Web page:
Legal protections for trademarks and service marks not only help protect the goodwill and reputation of mark-owners, but also promote fair competition and the integrity of markets, and protect consumers by helping to ensure they receive accurate information about the origins of products and services.
Federal criminal law has long prohibited trafficking in goods or services that bear a counterfeit mark. 18 U.S.C. § 2320. As discussed more fully in subsequent chapters, in March 2006 the criminal trademark statute was amended to also prohibit trafficking in labels or packaging bearing a counterfeit mark, even when the label or packaging is unattached to the underlying good. Individuals convicted of § 2320 offenses face up to 10 years' imprisonment and a $2,000,000 fine.
Yep, this is 100% right.
Whatever so called lawyer that told you it was not illegal must be smoking some of the good stuff
Depending on how long ago you purchased the bag you might still have the option of returning it to the original seller asking for a refund. If you paid via Paypal and are still within the required time-frame you can open a Paypal dispute stating that the item was not as described (ie, that is was described as a Coah bag, but is not). If it has been longer than the allotted time, you may still want to contact the seller and ask about returning the bag since it is a fake and selling fakes is against the law.
I had this happen with a fake Chanel quite some time ago. First, the bag wasn't shipped for quite some time, so I filed a Paypal claim as not received. Just as the thirty day mark was reached the bag showed up and turned out to be a very poor fake. I tried to modify my Paypal claim from not received to not as described, and they wouldn't let me. I spoke with someone on the telephone from Paypal and he told me there was a flaw in the Paypal protection system that you could only file a claim for one reason and in situations like mine to go to eBay's buyer protection plan, which was still in place at the time, and which I did. Problem was, the buyer protection plan had a $35.00 processing fee. I got my money back, less shipping both ways and the $35.00, which amounted to almost $55.00. I contacted the seller and told her very plainly that selling counterfeit bags was illegal and that if she didn't refund the $55.00 I was still out that I was going to take her to small claims court, which I had every intention of doing. She paid the $55.00. She still came out on the good end because eBay, not the seller, refunded the purchase price (less the fees). She ended up a few hundred dollars ahead. I watched her buying/selling on and off for a year and she had several none paying negatives, then eventually the id was no longer registered. Funny, her name was Brandy, same as the scammer in OK, but this one was in TN.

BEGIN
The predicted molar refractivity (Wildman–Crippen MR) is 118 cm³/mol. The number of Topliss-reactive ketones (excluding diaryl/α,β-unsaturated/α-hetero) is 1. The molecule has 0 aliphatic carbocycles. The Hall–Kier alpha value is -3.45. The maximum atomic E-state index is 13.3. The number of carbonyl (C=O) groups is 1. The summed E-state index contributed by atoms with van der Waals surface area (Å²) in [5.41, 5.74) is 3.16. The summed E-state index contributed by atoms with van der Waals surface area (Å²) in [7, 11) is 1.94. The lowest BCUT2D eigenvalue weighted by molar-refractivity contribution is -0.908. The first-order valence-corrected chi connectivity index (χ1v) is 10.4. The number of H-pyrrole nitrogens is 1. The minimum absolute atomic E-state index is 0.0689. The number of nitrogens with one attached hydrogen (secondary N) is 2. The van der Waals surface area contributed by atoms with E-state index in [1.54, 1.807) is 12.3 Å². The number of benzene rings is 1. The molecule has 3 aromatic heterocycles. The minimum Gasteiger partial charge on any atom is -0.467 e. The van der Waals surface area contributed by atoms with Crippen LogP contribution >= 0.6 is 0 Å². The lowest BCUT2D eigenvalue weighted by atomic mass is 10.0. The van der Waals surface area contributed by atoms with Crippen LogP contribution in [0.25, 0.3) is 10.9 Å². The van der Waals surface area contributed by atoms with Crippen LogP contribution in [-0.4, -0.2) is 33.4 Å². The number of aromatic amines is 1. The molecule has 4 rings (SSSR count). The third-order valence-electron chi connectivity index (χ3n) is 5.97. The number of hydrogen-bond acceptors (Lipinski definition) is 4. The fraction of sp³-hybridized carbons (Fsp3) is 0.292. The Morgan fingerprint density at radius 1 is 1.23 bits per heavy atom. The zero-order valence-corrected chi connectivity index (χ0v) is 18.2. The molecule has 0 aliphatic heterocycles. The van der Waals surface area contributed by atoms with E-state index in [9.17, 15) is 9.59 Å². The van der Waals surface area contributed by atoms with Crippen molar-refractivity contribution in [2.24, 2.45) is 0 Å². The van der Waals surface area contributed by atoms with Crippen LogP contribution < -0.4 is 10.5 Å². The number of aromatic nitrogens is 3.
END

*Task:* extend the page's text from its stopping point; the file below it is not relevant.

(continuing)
Whatever you do, make sure you think about how it will effect you it the log run. If you sell authentic bags and someone checks on past auctions to see what was sold and what the feedback was and notices that you sold a replica, they may be less prone to trust that your bags are authentic. They auction links in the feedback section drop off after like 30 days, so after that point it wouldn't matter.
I believe in donating these bags to charity. I would write "replica" somewhere inside (unless it's a dark lining on which writing won't show) and give it away to a large charity. There are people who have nothing or lose everything who depend on donated items.